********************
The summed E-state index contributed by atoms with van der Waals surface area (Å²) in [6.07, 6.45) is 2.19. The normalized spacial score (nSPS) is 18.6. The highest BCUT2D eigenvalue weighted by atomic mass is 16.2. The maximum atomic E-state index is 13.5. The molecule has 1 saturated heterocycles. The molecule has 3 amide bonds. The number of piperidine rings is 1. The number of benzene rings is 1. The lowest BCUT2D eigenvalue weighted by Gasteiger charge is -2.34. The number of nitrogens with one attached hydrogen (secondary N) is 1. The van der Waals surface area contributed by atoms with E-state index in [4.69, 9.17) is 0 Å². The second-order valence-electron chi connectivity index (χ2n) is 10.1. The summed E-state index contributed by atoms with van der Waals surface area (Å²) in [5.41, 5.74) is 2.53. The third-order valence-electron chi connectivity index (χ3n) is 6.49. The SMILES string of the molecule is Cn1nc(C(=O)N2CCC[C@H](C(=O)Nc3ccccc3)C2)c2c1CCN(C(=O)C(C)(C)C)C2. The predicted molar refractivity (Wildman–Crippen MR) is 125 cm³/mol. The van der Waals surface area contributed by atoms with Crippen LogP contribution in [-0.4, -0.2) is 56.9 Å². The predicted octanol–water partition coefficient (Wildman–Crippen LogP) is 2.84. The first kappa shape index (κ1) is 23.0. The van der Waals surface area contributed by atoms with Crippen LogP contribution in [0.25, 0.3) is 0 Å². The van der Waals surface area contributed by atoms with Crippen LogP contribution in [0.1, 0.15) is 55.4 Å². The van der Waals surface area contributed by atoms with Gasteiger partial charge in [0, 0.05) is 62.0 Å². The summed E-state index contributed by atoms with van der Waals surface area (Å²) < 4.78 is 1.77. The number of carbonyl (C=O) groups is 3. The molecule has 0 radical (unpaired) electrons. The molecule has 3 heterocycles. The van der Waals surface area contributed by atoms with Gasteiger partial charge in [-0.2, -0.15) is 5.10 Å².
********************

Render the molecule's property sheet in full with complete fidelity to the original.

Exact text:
The summed E-state index contributed by atoms with van der Waals surface area (Å²) in [6.07, 6.45) is 2.19. The normalized spacial score (nSPS) is 18.6. The highest BCUT2D eigenvalue weighted by atomic mass is 16.2. The maximum atomic E-state index is 13.5. The molecule has 1 saturated heterocycles. The molecule has 3 amide bonds. The number of piperidine rings is 1. The number of benzene rings is 1. The lowest BCUT2D eigenvalue weighted by Gasteiger charge is -2.34. The number of nitrogens with one attached hydrogen (secondary N) is 1. The van der Waals surface area contributed by atoms with E-state index in [4.69, 9.17) is 0 Å². The second-order valence-electron chi connectivity index (χ2n) is 10.1. The summed E-state index contributed by atoms with van der Waals surface area (Å²) in [5.41, 5.74) is 2.53. The third-order valence-electron chi connectivity index (χ3n) is 6.49. The SMILES string of the molecule is Cn1nc(C(=O)N2CCC[C@H](C(=O)Nc3ccccc3)C2)c2c1CCN(C(=O)C(C)(C)C)C2. The predicted molar refractivity (Wildman–Crippen MR) is 125 cm³/mol. The van der Waals surface area contributed by atoms with Crippen LogP contribution in [-0.4, -0.2) is 56.9 Å². The predicted octanol–water partition coefficient (Wildman–Crippen LogP) is 2.84. The first kappa shape index (κ1) is 23.0. The van der Waals surface area contributed by atoms with Crippen LogP contribution in [0.25, 0.3) is 0 Å². The van der Waals surface area contributed by atoms with Crippen LogP contribution in [0.1, 0.15) is 55.4 Å². The van der Waals surface area contributed by atoms with Gasteiger partial charge in [0, 0.05) is 62.0 Å². The summed E-state index contributed by atoms with van der Waals surface area (Å²) < 4.78 is 1.77. The number of carbonyl (C=O) groups is 3. The molecule has 0 radical (unpaired) electrons. The molecule has 3 heterocycles. The van der Waals surface area contributed by atoms with Gasteiger partial charge in [-0.2, -0.15) is 5.10 Å².